|US8004035 *||Aug 4, 2009||Aug 23, 2011||Kabushiki Kaisha Toshiba||Dual stress liner device and method|
|US20090206414 *||Feb 14, 2008||Aug 20, 2009||Toshiba America Electronic Components, Inc.||Contact Configuration and Method in Dual-Stress Liner Semiconductor Device|
|US20090289375 *||Aug 4, 2009||Nov 26, 2009||Toshiba America Electronic Components, Inc.||Dual Stress Liner Device and Method|
|U.S. Classification||257/285, 257/269, 257/327, 257/18, 257/E29.226|
|Cooperative Classification||H01L29/7843, H01L21/31155|
|European Classification||H01L29/78R2, H01L21/3115B|
|Apr 24, 2006||AS||Assignment|
Owner name: TOSHIBA AMERICA ELECTRONIC COMPONENTS, INC., CALIF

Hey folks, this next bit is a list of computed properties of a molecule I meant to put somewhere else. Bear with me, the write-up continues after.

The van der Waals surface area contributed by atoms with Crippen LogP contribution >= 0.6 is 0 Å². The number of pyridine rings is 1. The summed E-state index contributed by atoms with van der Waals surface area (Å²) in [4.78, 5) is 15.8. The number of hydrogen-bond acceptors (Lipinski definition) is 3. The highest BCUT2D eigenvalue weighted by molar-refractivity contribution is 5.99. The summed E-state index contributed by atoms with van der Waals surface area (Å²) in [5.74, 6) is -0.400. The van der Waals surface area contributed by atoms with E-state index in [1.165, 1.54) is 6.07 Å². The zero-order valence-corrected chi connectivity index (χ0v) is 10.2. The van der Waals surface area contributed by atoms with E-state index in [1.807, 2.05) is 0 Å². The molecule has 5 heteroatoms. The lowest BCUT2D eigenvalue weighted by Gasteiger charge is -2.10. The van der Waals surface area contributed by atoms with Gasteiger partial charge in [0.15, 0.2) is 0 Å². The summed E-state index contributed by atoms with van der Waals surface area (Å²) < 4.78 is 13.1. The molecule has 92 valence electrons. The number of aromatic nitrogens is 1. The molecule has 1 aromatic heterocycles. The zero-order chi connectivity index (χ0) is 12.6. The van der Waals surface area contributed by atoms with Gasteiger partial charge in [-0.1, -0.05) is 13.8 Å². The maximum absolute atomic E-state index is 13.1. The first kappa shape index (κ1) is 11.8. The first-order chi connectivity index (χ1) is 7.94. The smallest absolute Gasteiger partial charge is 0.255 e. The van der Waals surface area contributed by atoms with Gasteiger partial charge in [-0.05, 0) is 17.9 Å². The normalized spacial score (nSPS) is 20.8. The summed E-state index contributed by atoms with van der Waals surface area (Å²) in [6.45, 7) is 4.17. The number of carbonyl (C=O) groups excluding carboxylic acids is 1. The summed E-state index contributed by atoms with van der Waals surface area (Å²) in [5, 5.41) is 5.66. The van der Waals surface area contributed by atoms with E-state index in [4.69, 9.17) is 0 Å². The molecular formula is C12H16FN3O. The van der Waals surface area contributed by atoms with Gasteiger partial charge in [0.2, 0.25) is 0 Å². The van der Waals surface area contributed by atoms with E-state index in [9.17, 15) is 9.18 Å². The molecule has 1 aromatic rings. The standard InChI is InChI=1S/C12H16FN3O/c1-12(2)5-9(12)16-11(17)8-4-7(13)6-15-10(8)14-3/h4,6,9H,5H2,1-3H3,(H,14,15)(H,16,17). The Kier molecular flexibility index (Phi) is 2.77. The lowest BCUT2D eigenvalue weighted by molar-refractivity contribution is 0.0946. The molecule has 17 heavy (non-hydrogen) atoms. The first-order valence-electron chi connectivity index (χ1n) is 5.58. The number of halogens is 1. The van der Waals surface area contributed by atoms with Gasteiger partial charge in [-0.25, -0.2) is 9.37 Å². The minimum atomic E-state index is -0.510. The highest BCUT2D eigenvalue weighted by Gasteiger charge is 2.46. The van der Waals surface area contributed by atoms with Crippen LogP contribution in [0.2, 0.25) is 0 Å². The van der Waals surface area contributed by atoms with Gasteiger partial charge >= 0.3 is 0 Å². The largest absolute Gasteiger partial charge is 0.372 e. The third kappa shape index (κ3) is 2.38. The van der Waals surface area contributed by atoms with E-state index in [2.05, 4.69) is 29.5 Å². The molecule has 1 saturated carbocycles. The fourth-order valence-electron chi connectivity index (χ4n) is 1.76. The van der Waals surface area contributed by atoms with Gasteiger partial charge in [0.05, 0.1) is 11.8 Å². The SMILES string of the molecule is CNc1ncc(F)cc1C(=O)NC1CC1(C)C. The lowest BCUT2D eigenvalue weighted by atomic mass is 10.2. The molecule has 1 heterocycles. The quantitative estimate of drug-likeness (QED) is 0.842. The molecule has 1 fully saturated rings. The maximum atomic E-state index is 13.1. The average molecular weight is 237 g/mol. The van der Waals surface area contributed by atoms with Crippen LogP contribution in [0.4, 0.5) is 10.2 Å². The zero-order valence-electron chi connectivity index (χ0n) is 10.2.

Free format text: ASSIGNMENT OF ASSIGNORS INTEREST;ASSIGNOR:SUDO, GAKU;REEL/FRAME:017801/0074
Effective date: 20060424
|Jul 1, 2010||AS||Assignment|
Owner name: KABUSHIKI KAISHA TOSHIBA,JAPAN
Free format text: ASSIGNMENT OF ASSIGNORS INTEREST;ASSIGNOR:TOSHIBA AMERICA ELECTRONIC COMPONENTS, INC.;REEL/FRAME:024625/0077
Effective date: 20100605
|Oct 19, 2010||CC||Certificate of correction|
|May 3, 2013||REMI||Maintenance fee reminder mailed|
|Sep 22, 2013||LAPS||Lapse for failure to pay maintenance fees|
|Nov 12, 2013||FP||Expired due to failure to pay maintenance fee|
Effective date: 20130922